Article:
Tags: violence

Timothy Wheeler, MD
Article Type: Feature Article
Issue Number: 6
Volume Number: 5
November/December 2000

By now it is an all too familiar nightmare. Violent armed robbers take over a restaurant, terrorizing employees and customers. The predators herd the hapless victims into a refrigerator with the intention of killing them. Shots are fired, and the gruesome disaster ends. Wait. This isn't the story of a Wendy's restaurant in New York City last week. It is the eerily similar drama played out in a Shoney's restaurant in Anniston, Alabama in 1991. But this story had a just, if not exactly happy ending. That time, it was the criminals, not the good guys, who were shot. In nearly identical scenarios --- the violent takeover of a restaurant by armed criminals --- one outcome was a hideous tragedy, and the other a triumph of courage. The difference in results was no...

Tags: violence

James A. Albright, MD
Article Type: Feature Article
Issue Number: 6
Volume Number: 5
November/December 2000

In regard to the deleterious changes that have taken place in the field of medicine, the regulatory agencies that have had the most damaging effect on the Constitution are the FDA and HCFA. Indeed, the history of the government's involvement in medical care provides a textbook example of the natural history of a command (a managed or collective) economy. In a command economy, power is centralized, which means it is an authoritarian system. Furthermore, when power is centralized, rules and regulations to control the system, particularly costs, inevitably become increasingly oppressive, due to the lack of incentives for self-control that exist in a market economy. For example, most physicians know that the measures implemented by the government (HCFA) to control Medicare have become more...

Tags: FDA

Virgilio Beato-Núñez, MD, Enrique Cantón, MD, Gladys Cárdenas, DO, José Carro, MD, et al
Article Type: Feature Article
Issue Number: 5
Volume Number: 5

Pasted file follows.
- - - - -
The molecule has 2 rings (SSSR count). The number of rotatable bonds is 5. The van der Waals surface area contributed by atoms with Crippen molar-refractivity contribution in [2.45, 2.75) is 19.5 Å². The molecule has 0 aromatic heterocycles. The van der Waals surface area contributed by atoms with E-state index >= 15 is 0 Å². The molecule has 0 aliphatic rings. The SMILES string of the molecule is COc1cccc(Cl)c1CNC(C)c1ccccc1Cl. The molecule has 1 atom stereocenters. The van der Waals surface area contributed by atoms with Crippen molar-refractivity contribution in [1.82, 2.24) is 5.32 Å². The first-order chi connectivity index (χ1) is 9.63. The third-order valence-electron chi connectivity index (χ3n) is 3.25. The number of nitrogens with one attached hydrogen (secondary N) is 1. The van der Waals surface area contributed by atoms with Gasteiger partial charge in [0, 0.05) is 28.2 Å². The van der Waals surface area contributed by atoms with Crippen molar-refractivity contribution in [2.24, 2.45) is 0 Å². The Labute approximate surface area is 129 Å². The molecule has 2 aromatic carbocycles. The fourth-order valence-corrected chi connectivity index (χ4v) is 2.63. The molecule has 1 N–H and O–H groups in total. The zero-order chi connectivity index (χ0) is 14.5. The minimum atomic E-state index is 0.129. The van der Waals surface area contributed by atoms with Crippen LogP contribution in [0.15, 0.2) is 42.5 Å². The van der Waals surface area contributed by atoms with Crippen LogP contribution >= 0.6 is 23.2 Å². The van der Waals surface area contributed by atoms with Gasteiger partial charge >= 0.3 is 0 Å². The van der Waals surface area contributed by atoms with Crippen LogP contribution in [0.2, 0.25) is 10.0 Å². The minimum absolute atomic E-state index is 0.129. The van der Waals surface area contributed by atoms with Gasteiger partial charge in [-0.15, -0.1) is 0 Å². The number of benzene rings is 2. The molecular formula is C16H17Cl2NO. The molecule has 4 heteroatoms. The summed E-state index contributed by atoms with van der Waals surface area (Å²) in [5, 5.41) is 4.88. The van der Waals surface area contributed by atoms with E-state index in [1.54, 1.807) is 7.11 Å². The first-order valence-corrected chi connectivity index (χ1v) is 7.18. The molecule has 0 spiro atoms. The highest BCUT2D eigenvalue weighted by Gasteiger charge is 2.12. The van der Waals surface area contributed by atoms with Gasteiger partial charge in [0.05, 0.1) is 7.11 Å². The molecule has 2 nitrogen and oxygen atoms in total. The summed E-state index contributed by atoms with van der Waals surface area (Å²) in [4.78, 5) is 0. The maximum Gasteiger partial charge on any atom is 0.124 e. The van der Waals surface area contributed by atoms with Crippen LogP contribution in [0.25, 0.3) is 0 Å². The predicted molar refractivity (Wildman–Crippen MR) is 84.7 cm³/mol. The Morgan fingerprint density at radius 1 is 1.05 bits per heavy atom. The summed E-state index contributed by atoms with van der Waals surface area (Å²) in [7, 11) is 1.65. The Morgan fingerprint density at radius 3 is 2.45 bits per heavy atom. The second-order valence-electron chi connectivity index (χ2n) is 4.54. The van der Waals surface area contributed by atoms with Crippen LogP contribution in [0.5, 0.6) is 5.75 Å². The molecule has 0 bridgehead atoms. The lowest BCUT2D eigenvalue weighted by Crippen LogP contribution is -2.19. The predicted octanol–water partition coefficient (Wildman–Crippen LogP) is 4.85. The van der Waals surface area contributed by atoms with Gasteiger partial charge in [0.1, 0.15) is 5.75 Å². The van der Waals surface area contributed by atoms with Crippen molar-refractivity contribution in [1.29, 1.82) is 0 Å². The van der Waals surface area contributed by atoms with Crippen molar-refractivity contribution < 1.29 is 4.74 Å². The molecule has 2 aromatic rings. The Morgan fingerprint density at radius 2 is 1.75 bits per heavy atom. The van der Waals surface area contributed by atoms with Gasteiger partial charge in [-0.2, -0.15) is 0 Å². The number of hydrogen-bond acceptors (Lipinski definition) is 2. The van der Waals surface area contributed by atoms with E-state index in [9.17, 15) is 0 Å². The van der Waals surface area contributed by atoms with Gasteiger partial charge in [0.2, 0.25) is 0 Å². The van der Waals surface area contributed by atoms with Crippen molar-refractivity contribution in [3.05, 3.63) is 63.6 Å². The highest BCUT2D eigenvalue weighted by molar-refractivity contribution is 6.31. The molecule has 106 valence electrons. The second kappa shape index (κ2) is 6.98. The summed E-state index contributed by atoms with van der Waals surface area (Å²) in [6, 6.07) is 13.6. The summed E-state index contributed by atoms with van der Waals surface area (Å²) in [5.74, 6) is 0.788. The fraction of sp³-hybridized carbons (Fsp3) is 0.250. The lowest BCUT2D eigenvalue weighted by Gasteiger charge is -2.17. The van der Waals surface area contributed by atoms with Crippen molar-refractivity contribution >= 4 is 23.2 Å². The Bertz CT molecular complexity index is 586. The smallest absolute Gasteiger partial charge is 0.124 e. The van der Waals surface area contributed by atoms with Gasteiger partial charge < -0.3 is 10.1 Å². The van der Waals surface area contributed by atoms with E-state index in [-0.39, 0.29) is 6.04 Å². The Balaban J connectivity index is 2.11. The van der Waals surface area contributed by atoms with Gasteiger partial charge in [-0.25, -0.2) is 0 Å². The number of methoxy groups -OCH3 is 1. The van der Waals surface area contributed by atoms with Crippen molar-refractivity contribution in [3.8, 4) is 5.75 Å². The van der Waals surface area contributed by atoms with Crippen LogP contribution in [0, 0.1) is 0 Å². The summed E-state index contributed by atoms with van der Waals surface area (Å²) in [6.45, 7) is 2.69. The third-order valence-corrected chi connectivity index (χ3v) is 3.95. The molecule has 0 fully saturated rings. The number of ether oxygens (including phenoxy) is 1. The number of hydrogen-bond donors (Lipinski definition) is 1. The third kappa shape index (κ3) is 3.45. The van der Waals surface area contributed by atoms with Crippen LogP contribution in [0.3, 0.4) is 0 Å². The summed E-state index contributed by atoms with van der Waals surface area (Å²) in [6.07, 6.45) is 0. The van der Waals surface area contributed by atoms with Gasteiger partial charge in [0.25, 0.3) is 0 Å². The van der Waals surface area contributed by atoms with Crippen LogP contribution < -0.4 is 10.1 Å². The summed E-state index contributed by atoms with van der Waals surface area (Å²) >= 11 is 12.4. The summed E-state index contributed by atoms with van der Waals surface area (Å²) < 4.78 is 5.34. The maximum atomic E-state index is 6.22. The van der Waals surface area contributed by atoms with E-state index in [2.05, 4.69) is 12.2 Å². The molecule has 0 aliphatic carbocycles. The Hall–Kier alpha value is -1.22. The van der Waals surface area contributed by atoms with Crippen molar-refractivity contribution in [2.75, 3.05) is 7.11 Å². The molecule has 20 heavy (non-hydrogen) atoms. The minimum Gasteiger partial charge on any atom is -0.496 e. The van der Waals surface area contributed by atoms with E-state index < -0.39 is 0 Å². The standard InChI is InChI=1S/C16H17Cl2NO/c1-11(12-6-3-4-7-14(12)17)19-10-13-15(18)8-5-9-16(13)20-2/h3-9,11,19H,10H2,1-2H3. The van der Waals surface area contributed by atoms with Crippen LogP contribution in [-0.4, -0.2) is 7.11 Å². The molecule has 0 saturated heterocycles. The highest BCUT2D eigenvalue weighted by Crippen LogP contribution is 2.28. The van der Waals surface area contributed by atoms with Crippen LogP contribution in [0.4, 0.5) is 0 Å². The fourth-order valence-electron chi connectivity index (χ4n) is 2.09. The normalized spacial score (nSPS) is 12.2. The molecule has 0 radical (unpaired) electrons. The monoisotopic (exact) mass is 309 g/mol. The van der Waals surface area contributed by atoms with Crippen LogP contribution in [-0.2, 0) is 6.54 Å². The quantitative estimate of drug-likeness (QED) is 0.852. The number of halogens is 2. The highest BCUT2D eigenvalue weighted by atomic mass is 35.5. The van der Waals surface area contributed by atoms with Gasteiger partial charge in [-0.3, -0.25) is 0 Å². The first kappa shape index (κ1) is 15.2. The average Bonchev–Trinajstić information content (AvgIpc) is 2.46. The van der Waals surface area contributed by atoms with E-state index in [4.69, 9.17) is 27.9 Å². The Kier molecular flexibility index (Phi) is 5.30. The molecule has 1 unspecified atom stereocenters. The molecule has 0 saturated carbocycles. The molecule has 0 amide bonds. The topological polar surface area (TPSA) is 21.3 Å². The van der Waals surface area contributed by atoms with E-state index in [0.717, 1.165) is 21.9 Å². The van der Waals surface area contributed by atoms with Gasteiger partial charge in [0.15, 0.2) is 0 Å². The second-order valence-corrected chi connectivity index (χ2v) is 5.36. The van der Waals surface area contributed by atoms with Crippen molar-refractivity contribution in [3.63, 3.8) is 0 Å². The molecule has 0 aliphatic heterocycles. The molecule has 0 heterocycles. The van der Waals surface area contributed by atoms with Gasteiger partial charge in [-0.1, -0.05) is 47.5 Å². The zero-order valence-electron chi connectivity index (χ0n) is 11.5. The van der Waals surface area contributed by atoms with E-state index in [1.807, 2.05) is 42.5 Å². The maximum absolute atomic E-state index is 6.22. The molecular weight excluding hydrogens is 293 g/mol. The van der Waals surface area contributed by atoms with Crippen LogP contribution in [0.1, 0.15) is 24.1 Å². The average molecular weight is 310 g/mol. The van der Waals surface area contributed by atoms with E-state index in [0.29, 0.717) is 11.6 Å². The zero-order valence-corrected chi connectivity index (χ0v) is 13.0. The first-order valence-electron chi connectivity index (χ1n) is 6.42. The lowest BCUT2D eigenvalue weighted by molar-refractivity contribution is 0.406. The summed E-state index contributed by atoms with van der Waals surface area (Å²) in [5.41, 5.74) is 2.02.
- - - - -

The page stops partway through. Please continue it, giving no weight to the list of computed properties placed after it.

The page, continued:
September/October 2000

Introduction Cuba's health services have come under attention recently.(1,2) Since 1963, Fidel Castro has been exporting health care personnel including physicians to countries in Africa, Latin America, and Asia. It is estimated that approximately 5 percent of the Cuban physicians working for Castro's MINSAP (Cuban Public Health Service) are involved in service abroad.(3) The so-called "doctor diplomacy" may have begun in the manner of an assistance program for guerrilla movements, but it soon turned into big business for Havana. In this article, we analyze briefly the current events that led to two physicians serving in Castro's "doctor diplomacy" in Africa to desert in a maneuver that turned dangerous for them and for innocent bystanders.(4) Furthermore, we analyze the recent offer from...



It is now legend the AAPS legally lanced the secret task force and pulled its secrets...into the sunshine. It destoyed the Health Security Act.


The Oath of Hippocrates
and the Transformation of Medical Ethics Through Time


Patients within a managed care system have the illusion there exists a doctor-patient relationship...But in reality, it is the managers who decide how medical care will be given.


Judicial activism...the capricious rule of man rather than the just rule of law.


The largest single problem facing American medicine today is the actions of government...


The lessons of history sagaciously reveal wherever governments have sought to control medical care and medical practice...the results have been as perverse as they have been disastrous.


Children are the centerpiece of the family, the treasure (and renewal) of countless civilizations, but they should not be used flagrantly to advance political agendas...


Prejudice against gun ownership by ordinary citizens is pervasive in the public health community, even when they profess objectivity and integrity in their scientific research.


The infusion of tax free money into the MSA of the working poor give this population tax equity with wealthier persons...


It was when Congress started dabbling in constitutionally forbidden activities that deficit spending produced a national debt!


Does the AMA have a secret pact with HCFA?


The lure of socialism is that it tells the people there is nothing they cannot have and that all social evils will be redressed by the state.


Canada's fatal error — Health Care as a Right!


The Cancer Risk from Low Level Radiation: A Review of Recent Evidence...


...Moreover, the gun control researchers failed to consider and underestimated the protective benefits of firearms.


Vandals at the Gates of Medicine — Have They Been Repulsed or Are They Over the Top?